These provisions are applicable to – Indian operators (Domestic & International), airport operators within Indian territory, all passengers (during the duration of travel within or over India).
Unruly behaviour categorised into 3 levels
Para 4.9 of these rules provide indicative clauses under which behaviour of the passengers can be considered as unruly.
Any such cases of unruly behaviour by the passengers are categorised under three levels, as specified in Para 4.10 of Civil Aviation Requirement (CAR) , Section 3, Series M, Part VI.
Internal Committee to be constituted by the airline for reviewing the complaint
Airlines are required to have a Standard Operating Procedure (SOP) which provides specifics about the role of their staff in dealing with unruly passengers at the airport as well as on-board an aircraft. In the case of unruly behaviour by a passenger, the pilot in command is required to assess the situation to check if the cabin crew can control and pacify the situation. In case this is not feasible, the Pilot in command can relay the information to the airline on ground central control.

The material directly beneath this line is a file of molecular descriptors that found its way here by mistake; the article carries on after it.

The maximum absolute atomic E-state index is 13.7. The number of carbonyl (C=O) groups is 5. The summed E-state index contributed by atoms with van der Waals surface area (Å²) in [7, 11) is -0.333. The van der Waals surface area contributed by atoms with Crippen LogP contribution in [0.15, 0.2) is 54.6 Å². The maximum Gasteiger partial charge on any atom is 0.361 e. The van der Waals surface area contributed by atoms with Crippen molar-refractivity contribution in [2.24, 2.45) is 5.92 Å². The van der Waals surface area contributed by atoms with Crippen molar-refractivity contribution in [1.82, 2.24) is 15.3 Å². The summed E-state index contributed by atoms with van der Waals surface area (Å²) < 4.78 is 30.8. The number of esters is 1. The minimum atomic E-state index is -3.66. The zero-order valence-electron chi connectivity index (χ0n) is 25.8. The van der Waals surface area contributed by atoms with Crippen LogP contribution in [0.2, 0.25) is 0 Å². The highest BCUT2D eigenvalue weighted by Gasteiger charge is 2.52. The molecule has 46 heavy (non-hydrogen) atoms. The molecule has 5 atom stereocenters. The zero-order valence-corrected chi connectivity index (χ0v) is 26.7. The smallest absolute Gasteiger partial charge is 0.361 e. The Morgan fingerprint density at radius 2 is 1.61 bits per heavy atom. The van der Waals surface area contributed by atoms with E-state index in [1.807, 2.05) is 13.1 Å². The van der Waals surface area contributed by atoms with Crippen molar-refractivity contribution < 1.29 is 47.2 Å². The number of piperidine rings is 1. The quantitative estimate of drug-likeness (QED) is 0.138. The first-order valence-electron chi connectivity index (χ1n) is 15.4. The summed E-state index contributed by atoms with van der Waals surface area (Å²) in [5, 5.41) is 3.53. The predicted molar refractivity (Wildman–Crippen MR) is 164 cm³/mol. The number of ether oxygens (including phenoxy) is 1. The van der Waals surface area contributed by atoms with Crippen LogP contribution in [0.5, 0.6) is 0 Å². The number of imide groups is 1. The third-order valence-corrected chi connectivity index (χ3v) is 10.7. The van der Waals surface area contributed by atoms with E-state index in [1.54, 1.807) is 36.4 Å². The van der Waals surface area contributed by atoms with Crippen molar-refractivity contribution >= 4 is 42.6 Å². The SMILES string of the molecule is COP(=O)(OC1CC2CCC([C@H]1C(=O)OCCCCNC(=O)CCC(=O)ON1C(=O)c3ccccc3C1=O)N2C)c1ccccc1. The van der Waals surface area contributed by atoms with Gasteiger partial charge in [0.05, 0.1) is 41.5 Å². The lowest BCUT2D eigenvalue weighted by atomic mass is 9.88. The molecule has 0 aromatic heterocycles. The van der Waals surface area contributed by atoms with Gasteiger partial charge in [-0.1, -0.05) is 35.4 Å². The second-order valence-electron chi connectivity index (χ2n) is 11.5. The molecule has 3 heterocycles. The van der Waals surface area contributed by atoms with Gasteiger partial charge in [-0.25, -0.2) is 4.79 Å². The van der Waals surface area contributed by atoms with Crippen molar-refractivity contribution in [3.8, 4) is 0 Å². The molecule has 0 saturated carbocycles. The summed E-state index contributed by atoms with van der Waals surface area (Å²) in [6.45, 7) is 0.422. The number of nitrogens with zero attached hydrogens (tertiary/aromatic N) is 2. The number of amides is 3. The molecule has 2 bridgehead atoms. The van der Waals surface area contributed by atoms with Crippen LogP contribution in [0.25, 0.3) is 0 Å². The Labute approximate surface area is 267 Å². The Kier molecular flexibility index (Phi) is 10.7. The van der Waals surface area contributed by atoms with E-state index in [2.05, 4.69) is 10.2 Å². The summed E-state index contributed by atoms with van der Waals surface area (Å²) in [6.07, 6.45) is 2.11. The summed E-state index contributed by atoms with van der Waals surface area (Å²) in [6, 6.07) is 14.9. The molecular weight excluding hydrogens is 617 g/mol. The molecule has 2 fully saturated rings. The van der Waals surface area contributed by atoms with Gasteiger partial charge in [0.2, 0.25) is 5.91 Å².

In other words, the interim ban on the passenger cannot exceed 30 days while the matter is pending with the internal committee for a decision.
Duration of the Ban
Para 8.1 provides the duration of the ban that can be imposed on the passenger based on the level of unruly behaviour as determined by the internal committee. The names of such passengers will be included in the ‘No-Fly’ list.